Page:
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Items: 1 to 20 of 157

1.

Elevated cerebrospinal fluid substance p concentrations in posttraumatic stress disorder and major depression.

Geracioti TD Jr, Carpenter LL, Owens MJ, Baker DG, Ekhator NN, Horn PS, Strawn JR, Sanacora G, Kinkead B, Price LH, Nemeroff CB.

Am J Psychiatry. 2006 Apr;163(4):637-43.

PMID:
16585438
2.

Effects of trauma-related audiovisual stimulation on cerebrospinal fluid norepinephrine and corticotropin-releasing hormone concentrations in post-traumatic stress disorder.

Geracioti TD Jr, Baker DG, Kasckow JW, Strawn JR, Jeffrey Mulchahey J, Dashevsky BA, Horn PS, Ekhator NN.

Psychoneuroendocrinology. 2008 May;33(4):416-24. doi: 10.1016/j.psyneuen.2007.12.012. Epub 2008 Mar 4.

PMID:
18295412
3.

Corticotropin-releasing factor, interleukin-6, brain-derived neurotrophic factor, insulin-like growth factor-1, and substance P in the cerebrospinal fluid of civilians with posttraumatic stress disorder before and after treatment with paroxetine.

Bonne O, Gill JM, Luckenbaugh DA, Collins C, Owens MJ, Alesci S, Neumeister A, Yuan P, Kinkead B, Manji HK, Charney DS, Vythilingam M.

J Clin Psychiatry. 2011 Aug;72(8):1124-8. doi: 10.4088/JCP.09m05106blu. Epub 2010 Dec 28.

PMID:
21208596
4.

Decreased cerebrospinal fluid concentrations of substance P in treatment-resistant depression and lack of alteration after acute adjunct vagus nerve stimulation therapy.

Carpenter LL, Bayat L, Moreno F, Kling MA, Price LH, Tyrka AR, Kinkead B, Owens MJ, Nemeroff CB.

Psychiatry Res. 2008 Jan 15;157(1-3):123-9. Epub 2007 Oct 31.

PMID:
17976740
5.

Higher cerebrospinal fluid homovanillic acid levels in depressed patients with comorbid posttraumatic stress disorder.

Sher L, Oquendo MA, Li S, Burke AK, Grunebaum MF, Zalsman G, Huang YY, Mann JJ.

Eur Neuropsychopharmacol. 2005 Mar;15(2):203-9.

PMID:
15695066
6.

Cerebrospinal fluid and plasma beta-endorphin in combat veterans with post-traumatic stress disorder.

Baker DG, West SA, Orth DN, Hill KK, Nicholson WE, Ekhator NN, Bruce AB, Wortman MD, Keck PE Jr, Geracioti TD Jr.

Psychoneuroendocrinology. 1997 Oct;22(7):517-29.

PMID:
9373885
7.

Stress hormones in patients with posttraumatic stress disorder caused by myocardial infarction and role of comorbid depression.

von Känel R, Schmid JP, Abbas CC, Gander ML, Saner H, Begré S.

J Affect Disord. 2010 Feb;121(1-2):73-9. doi: 10.1016/j.jad.2009.05.016. Epub 2009 Jun 13.

PMID:
19525012
8.

Autonomic and respiratory characteristics of posttraumatic stress disorder and panic disorder.

Blechert J, Michael T, Grossman P, Lajtman M, Wilhelm FH.

Psychosom Med. 2007 Dec;69(9):935-43. Epub 2007 Nov 8.

PMID:
17991823
9.

Blood pressure and cerebrospinal fluid norepinephrine in combat-related posttraumatic stress disorder.

Strawn JR, Ekhator NN, Horn PS, Baker DG, Geracioti TD Jr.

Psychosom Med. 2004 Sep-Oct;66(5):757-9.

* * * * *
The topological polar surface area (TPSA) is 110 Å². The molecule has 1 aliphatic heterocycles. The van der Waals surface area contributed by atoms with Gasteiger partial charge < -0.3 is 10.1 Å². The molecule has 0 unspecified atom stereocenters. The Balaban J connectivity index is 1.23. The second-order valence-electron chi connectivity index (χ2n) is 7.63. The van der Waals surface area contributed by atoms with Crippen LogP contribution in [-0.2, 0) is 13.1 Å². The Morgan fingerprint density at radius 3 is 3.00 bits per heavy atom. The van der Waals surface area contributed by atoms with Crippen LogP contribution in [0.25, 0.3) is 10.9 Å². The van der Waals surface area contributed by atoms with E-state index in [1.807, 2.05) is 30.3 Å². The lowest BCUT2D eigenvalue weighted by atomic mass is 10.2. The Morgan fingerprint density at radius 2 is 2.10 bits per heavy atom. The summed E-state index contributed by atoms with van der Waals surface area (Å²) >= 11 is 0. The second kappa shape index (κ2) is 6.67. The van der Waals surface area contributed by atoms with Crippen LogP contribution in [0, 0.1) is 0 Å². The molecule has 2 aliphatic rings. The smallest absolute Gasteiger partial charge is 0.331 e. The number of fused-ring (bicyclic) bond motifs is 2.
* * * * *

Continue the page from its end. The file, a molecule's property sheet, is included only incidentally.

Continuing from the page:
PMID:
15385702
10.

Corticolimbic blood flow during nontraumatic emotional processing in posttraumatic stress disorder.

Phan KL, Britton JC, Taylor SF, Fig LM, Liberzon I.

Arch Gen Psychiatry. 2006 Feb;63(2):184-92.

PMID:
16461862
11.

Association of time since deployment, combat intensity, and posttraumatic stress symptoms with neuropsychological outcomes following Iraq war deployment.

Marx BP, Brailey K, Proctor SP, Macdonald HZ, Graefe AC, Amoroso P, Heeren T, Vasterling JJ.

Arch Gen Psychiatry. 2009 Sep;66(9):996-1004. doi: 10.1001/archgenpsychiatry.2009.109.

PMID:
19736356
12.

Naloxone-reversible analgesic response to combat-related stimuli in posttraumatic stress disorder. A pilot study.

Pitman RK, van der Kolk BA, Orr SP, Greenberg MS.

Arch Gen Psychiatry. 1990 Jun;47(6):541-4.

PMID:
2350206
13.

Higher levels of basal serial CSF cortisol in combat veterans with posttraumatic stress disorder.

Baker DG, Ekhator NN, Kasckow JW, Dashevsky B, Horn PS, Bednarik L, Geracioti TD Jr.

Am J Psychiatry. 2005 May;162(5):992-4.

PMID:
15863803
14.

Effects of trauma exposure on the cortisol response to dexamethasone administration in PTSD and major depressive disorder.

Yehuda R, Halligan SL, Golier JA, Grossman R, Bierer LM.

Psychoneuroendocrinology. 2004 Apr;29(3):389-404.

PMID:
14644068
15.

Cerebrospinal fluid and plasma testosterone levels in post-traumatic stress disorder and tobacco dependence.

Mulchahey JJ, Ekhator NN, Zhang H, Kasckow JW, Baker DG, Geracioti TD Jr.

Psychoneuroendocrinology. 2001 Apr;26(3):273-85.

PMID:
11166490
16.

CSF norepinephrine concentrations in posttraumatic stress disorder.

Geracioti TD Jr, Baker DG, Ekhator NN, West SA, Hill KK, Bruce AB, Schmidt D, Rounds-Kugler B, Yehuda R, Keck PE Jr, Kasckow JW.

Am J Psychiatry. 2001 Aug;158(8):1227-30.

PMID:
11481155
17.

Trajectories of PTSD: a 20-year longitudinal study.

Solomon Z, Mikulincer M.

Am J Psychiatry. 2006 Apr;163(4):659-66.

PMID:
16585441
18.

Cerebrospinal fluid neuropeptide Y in combat veterans with and without posttraumatic stress disorder.

Sah R, Ekhator NN, Jefferson-Wilson L, Horn PS, Geracioti TD Jr.

Psychoneuroendocrinology. 2014 Feb;40:277-83. doi: 10.1016/j.psyneuen.2013.10.017. Epub 2013 Nov 5.

19.

Serial CSF corticotropin-releasing hormone levels and adrenocortical activity in combat veterans with posttraumatic stress disorder.

Baker DG, West SA, Nicholson WE, Ekhator NN, Kasckow JW, Hill KK, Bruce AB, Orth DN, Geracioti TD Jr.

Am J Psychiatry. 1999 Apr;156(4):585-8. Erratum in: Am J Psychiatry 1999 Jun;156(6):986.

PMID:
10200738
20.

Discriminative delay Pavlovian eyeblink conditioning in veterans with and without posttraumatic stress disorder.

Ginsberg JP, Ayers E, Burriss L, Powell DA.

J Anxiety Disord. 2008 Jun;22(5):809-23. Epub 2007 Aug 30.

PMID:
17913453
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